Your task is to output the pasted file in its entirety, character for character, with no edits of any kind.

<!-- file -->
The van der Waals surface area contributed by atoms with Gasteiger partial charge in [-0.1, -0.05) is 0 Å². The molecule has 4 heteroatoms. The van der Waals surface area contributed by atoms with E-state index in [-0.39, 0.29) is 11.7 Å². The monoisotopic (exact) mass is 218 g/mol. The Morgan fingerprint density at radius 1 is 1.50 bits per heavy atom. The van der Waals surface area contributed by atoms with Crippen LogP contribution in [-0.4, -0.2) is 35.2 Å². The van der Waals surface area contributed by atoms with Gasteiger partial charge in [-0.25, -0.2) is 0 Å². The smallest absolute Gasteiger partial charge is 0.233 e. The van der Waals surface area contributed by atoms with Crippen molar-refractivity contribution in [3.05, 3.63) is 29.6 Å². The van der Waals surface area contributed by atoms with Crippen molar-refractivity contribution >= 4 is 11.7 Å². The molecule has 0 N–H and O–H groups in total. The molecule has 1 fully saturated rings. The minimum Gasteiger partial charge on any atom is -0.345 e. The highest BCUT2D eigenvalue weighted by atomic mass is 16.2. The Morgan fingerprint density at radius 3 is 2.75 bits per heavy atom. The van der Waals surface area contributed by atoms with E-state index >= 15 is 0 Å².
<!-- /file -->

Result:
The van der Waals surface area contributed by atoms with Gasteiger partial charge in [-0.1, -0.05) is 0 Å². The molecule has 4 heteroatoms. The van der Waals surface area contributed by atoms with E-state index in [-0.39, 0.29) is 11.7 Å². The monoisotopic (exact) mass is 218 g/mol. The Morgan fingerprint density at radius 1 is 1.50 bits per heavy atom. The van der Waals surface area contributed by atoms with Crippen LogP contribution in [-0.4, -0.2) is 35.2 Å². The van der Waals surface area contributed by atoms with Gasteiger partial charge in [-0.25, -0.2) is 0 Å². The smallest absolute Gasteiger partial charge is 0.233 e. The van der Waals surface area contributed by atoms with Crippen molar-refractivity contribution in [3.05, 3.63) is 29.6 Å². The van der Waals surface area contributed by atoms with Crippen molar-refractivity contribution >= 4 is 11.7 Å². The molecule has 0 N–H and O–H groups in total. The molecule has 1 fully saturated rings. The minimum Gasteiger partial charge on any atom is -0.345 e. The highest BCUT2D eigenvalue weighted by atomic mass is 16.2. The Morgan fingerprint density at radius 3 is 2.75 bits per heavy atom. The van der Waals surface area contributed by atoms with E-state index >= 15 is 0 Å².